Kirk Manufacturing Company was a pioneer brass era American automobile company, built at 958 Oakwood Avenue, Toledo, Ohio, from 1902 until 1905.
A manufacturer of bicycles, in 1899 Kirk announced it would begin building cars. They introduced the Yale in 1902. Describing it as "the Beau Brummel of the road", it had the choice of two gasoline engine models: a two-cylinder 14 hp (10 kW) side-entrance tourer for US$1000 and a four-cylinder 24 hp (18 kW) for US$2500. This compared to US$650 for the high-volume Oldsmobile Runabout, the $700 Ford Model S, US$1500 for the Colt Runabout and Cole 30, the US$1600 Oakland 40 the FAL at US$1750, and the Enger 40 and Ford Model F at $2,000. Even so, the Yale was well below even Lozier's lowest-price Light Six Metropolitan tourer and runabout, at US$3,250, American's entry-level car, at US$4250 (its highest was US$5250), or the Lozier Big Six, starting at US$5,000.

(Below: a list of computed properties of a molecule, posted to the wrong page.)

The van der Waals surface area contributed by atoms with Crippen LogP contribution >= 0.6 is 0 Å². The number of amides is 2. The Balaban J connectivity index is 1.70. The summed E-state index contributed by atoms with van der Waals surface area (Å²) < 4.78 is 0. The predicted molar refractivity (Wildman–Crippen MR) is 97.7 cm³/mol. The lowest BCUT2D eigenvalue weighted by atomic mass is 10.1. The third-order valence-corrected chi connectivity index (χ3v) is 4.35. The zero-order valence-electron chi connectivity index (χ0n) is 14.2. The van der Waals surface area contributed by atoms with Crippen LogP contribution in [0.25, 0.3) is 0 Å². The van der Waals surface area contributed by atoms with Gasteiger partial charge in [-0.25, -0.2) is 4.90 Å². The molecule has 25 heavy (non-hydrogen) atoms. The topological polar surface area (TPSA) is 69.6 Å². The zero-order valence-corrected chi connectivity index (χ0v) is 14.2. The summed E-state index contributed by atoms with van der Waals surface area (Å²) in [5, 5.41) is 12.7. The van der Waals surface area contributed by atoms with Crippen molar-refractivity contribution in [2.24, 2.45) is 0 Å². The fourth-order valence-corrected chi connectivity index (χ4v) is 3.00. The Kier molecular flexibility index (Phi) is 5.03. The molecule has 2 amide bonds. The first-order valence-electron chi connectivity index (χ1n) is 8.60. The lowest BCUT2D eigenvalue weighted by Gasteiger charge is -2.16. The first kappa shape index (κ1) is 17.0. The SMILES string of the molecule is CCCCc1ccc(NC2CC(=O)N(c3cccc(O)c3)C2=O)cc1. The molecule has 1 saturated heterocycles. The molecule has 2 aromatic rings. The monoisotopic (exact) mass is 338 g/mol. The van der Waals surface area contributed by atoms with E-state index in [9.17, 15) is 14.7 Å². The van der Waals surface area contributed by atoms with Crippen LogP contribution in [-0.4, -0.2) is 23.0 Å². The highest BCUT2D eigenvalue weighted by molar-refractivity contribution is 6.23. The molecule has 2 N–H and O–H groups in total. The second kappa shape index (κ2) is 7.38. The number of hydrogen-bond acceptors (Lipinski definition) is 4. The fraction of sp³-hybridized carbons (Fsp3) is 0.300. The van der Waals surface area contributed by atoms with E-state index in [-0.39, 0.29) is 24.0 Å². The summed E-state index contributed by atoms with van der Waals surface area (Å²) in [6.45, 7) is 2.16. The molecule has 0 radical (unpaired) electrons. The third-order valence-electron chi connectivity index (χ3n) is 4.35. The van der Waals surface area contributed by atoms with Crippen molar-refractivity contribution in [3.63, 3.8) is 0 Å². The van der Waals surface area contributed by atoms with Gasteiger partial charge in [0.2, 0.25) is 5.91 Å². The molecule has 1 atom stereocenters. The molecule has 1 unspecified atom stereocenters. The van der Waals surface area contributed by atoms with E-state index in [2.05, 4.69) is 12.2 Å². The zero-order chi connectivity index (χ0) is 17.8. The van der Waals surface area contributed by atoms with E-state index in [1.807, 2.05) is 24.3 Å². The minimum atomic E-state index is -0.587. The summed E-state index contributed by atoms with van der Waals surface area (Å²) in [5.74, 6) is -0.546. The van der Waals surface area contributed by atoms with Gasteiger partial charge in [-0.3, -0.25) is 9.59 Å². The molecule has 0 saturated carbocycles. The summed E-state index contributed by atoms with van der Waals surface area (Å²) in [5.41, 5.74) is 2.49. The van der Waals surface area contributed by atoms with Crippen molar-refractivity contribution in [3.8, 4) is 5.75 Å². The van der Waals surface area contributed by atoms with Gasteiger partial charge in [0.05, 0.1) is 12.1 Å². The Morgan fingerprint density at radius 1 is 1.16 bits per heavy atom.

- ^ Clymer, Floyd. Treasury of Early American Automobiles, 1877-1925 (New York: Bonanza Books, 1950), p.158.
- ^ Kimes, Beverly Rae. The Standard Catalog of American Cars, 1805-1942 (Iola, Wisconsin: Krause Publications, 1989), p.774.
- ^ Clymer, p.158.
- ^ Clymer, p.32.
- ^ Clymer, p.63.
- ^ a b c Clymer, p.104.
- ^ Clymer, p.84.
- ^ a b Clymer, p.111.
- ^ Clymer, p.91.
- Clymer, Floyd. Treasury of Early American Automobiles, 1877-1925. New York: Bonanza Books, 1950.
- Kimes, Beverly Rae. "Kirk", in The Standard Catalog of American Cars, 1805-1942, p. 774. Iola, Wisconsin: Krause Publications, 1989.